Ham and Toto both mentioned questionable tactics , but I think this isn't to do with how evil the red team is , but , rather the aero demanding drivers drive these cars differently as they evolve .

    We've seen in these last two races , a car go around the outside , just ahead , getting tagged by a car inside , locking up .
    The reason seems to be that the outside car is taking the air off the inside car's front wing , thus reducing downforce and inducing the lock-ups .
    On the Sky coverage , Ant showed us Max and Kimi through the same corner , and , though it was just about identical , the difference was that Max left more room , and Kimi did everything he could that time , to stay out of the slipstream , keeping the wind on his wing .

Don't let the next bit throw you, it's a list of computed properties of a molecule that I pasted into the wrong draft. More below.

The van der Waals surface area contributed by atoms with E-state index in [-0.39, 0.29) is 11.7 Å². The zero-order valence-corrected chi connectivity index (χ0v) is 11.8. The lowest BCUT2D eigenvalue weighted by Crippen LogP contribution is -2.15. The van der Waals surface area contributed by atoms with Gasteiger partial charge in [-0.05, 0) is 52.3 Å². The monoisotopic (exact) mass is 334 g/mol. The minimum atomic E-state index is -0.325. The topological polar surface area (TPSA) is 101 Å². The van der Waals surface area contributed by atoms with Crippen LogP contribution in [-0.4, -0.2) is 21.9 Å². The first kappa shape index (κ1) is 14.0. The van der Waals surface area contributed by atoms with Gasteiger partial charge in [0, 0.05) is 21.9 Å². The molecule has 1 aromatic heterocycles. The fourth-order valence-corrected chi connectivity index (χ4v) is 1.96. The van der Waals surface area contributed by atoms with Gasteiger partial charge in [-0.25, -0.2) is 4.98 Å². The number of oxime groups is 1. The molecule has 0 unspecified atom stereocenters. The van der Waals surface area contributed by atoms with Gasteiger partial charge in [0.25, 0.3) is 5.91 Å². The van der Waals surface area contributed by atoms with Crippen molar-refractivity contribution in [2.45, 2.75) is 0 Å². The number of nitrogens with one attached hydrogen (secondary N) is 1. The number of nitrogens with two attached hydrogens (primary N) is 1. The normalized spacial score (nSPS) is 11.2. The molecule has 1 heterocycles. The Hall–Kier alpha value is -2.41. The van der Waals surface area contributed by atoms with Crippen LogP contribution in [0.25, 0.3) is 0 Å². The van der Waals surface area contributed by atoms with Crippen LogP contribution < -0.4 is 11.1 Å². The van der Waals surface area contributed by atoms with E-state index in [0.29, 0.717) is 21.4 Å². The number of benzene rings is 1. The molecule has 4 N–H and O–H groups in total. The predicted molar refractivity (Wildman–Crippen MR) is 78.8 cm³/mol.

The point of mentioning this is to illustrate that it took both drivers understanding the dynamics of these super-sensitive aero packages to get them both through the corner .


    With this being essentially a flaw in the aero rules , should this be taken into account when assessing these incidents ?
    The Grosjean and Sainz incident would be another example of this issue , it would seem .


    And , by the way , I don't believe there were any evil tactics at all , just so the thread doesn't steer off course .

    What do you cats think ?
    Losing front down force due to close proximity to a car ahead has always been a known problem since the front wing emerged in F1. When you couple this with cold brakes and tyres at the start of the race, this make for all the first lap crashes we have seen over the years. Hamilton left a lot of space for Kimi which l guess, Kimi saw as an opening to exploit and attempted to go for it. This there is racing. In the end, it did not ruin both of their races as they both ended up on the podium.